There are certain characteristics in the classroom that have greatly helped to generate a nice atmosphere and, thus, reduce the level of student's anxiety in the DPGs. On the one hand, there was the support provided by the teacher. The students considered that this has been a great help to feel more confident, encouraging them to participate and continue learning. (…) Teacher's support has helped me to realize that if I tried I was capable of improving and in the end, I have been more comfortable in the subject (EL10). The gestures of assent were identified by the students as a gesture of encouragement. The teacher always nodded when we participated (DL9) On the other hand, there were some elements that favored the participation: the classroom climate, peer support and shared difficulties among the participants. The relaxed atmosphere in the class was positively valued. (…)then you start to relax because you see that the atmosphere of the gatherings is very good and that all thoughts are accepted (DL15). Moreover, the solidarity among the students was key to knowing that their peers supported them. My classmates helped me when I couldn't say a word in English (DL17). Finally, the students felt at ease when they saw that their classmates were also making mistakes. That is, these shared limitations or difficulties made them see that they were not the only ones facing difficulties. Once you realize that your peers also have difficulties and that little by little we are all improving, you relax (D13).

 

Discussion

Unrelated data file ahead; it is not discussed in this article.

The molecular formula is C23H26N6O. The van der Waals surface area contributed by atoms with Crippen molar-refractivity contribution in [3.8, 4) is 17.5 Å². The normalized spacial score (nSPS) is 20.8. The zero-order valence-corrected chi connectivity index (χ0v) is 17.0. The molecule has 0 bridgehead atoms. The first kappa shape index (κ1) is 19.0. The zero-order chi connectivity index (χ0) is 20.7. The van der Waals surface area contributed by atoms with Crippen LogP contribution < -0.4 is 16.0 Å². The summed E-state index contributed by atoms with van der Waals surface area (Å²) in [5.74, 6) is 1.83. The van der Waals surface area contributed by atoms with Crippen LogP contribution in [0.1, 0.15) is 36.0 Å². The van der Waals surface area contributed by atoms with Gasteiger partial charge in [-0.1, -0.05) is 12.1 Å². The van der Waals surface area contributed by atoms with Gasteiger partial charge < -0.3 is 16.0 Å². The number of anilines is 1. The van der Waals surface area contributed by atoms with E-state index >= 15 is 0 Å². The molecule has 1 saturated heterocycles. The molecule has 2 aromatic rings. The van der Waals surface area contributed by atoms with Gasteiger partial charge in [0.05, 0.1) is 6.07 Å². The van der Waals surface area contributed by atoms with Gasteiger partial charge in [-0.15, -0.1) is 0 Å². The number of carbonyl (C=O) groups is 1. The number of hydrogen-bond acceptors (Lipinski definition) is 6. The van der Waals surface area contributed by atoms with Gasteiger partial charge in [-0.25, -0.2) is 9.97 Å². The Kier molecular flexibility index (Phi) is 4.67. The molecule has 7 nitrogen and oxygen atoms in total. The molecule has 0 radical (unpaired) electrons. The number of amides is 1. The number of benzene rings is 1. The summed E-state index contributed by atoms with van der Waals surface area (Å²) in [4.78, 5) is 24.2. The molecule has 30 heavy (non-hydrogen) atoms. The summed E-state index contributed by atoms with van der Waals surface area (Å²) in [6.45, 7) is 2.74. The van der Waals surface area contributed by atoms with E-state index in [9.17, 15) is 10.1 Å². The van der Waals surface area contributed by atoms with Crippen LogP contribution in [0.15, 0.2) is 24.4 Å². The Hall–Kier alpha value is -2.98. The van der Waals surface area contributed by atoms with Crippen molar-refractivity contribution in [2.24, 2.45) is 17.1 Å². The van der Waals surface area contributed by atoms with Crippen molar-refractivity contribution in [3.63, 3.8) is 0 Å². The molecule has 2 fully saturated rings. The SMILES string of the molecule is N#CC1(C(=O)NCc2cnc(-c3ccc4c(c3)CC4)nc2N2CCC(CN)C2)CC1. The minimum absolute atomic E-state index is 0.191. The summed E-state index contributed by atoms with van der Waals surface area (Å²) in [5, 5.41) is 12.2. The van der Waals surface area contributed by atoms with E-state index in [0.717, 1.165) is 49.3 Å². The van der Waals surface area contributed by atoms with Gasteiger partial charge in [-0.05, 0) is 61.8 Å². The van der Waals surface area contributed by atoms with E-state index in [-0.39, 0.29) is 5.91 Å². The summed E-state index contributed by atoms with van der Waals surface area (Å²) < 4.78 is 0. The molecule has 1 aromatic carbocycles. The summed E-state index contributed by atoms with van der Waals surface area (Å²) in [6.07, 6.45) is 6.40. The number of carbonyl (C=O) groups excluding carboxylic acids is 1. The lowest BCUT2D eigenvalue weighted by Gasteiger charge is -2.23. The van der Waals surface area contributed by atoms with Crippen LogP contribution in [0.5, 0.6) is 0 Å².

Considering the prevalence of academic anxiety in second language learning and how this variable negatively affects learning, it is a priority to identify strategies that decrease academic anxiety. This study aimed to analyse how the DPGs could help to overcome anxiety in learning English as a second language. To this end, we shought to answer two research questions. On the one hand, whetherthis strategy reduced the anxiety level of the students and, if so, what were the characteristics that helped to reduce this anxiety level. The results suggest that DPGs reduce the level of anxiety among the students. The results of the quasiexperimental study conducted indicate that at the beginning of the course the students in the quasicontrol group showed a higher level of anxiety about learning English than those in the quasi-experimental group. Being the groups equivalent in age and socioeconomic level, this initial difference can be explained by the fact that the students in the quasi-control group received their classes online, due to the COVID 19 pandemic. This ultimately meant that the COVID 19 involved an unfamiliar situation in which the students in the quasi-control group had to interact through a screen. This situation could generate more anxiety. On the other hand, both the quasi-control and quasi-experimental groups decreased their anxiety about learning English throughout the course. This may be related to the anticipatory nature of anxiety (Grupe & Nitschke, 2013), defined as worry about the future, the fear of not being able to successfully accomplish what one has set out to do. It may also be related to the teaching strategies used even in the quasi-control group, focusing on teamwork and oral presentations in the target language. However, despite the overall improvement, the quasi-experimental group obtained a greater decrease in anxiety among the students. This could indicate the importance of participation, as well as dialogue on equal terms, in overcoming anxiety in language learning. Other studies in the field show that dialogic teaching also decreased anxiety symptoms (Özbek & Uyumaz, 2020). Participants have shown to improve behavioral, cognitive, physiological and social anxiety responses thanks to the participation in the gatherings. This comes aligned with students in the field that also show the benefits of class participation in university classrooms (Petress, 2006; Taylor et al., 2014). Among the specific aspects of the DPGs that have helped to reduce anxiety are the support provided by the teacher and the classroom climate. Classroom climate is defined as the combination and accumulation of diverse learning experiences that contribute to the development of academic, behavioral, and socioemotional outcomes of children and adolescents (Chapman, Buckley, Sheehan, & Shochet, 2013; Hattie, 2009; Pianta & Hamre, 2009). In this climate generated in the classroom, it was possible to see how peer support was crucial for coping with difficulties. This is in consistent with studies in the area that show that peer support could influence individuals‘ wellbeing and decrease learning anxiety (Wentzel, 2005). It has been shown that a good support network can help students cope with academic challenges, and thus, make students feel more confident (Collie et al., 2017). In short, the DPGs promote effective conditions for the inclusive participation of participants, thus creating a favorable climate for interaction that helps to reduce anxiety. Previous educational research has shown both the academic (López de Aguileta, 2019) and social benefits of dialogic gatherings (Soler-Gallart, 2019) and this study goes a step further by demonstrating that it can also have an impact on affective factors, specifically on anxiety, reducing academic anxiety when learning a second language.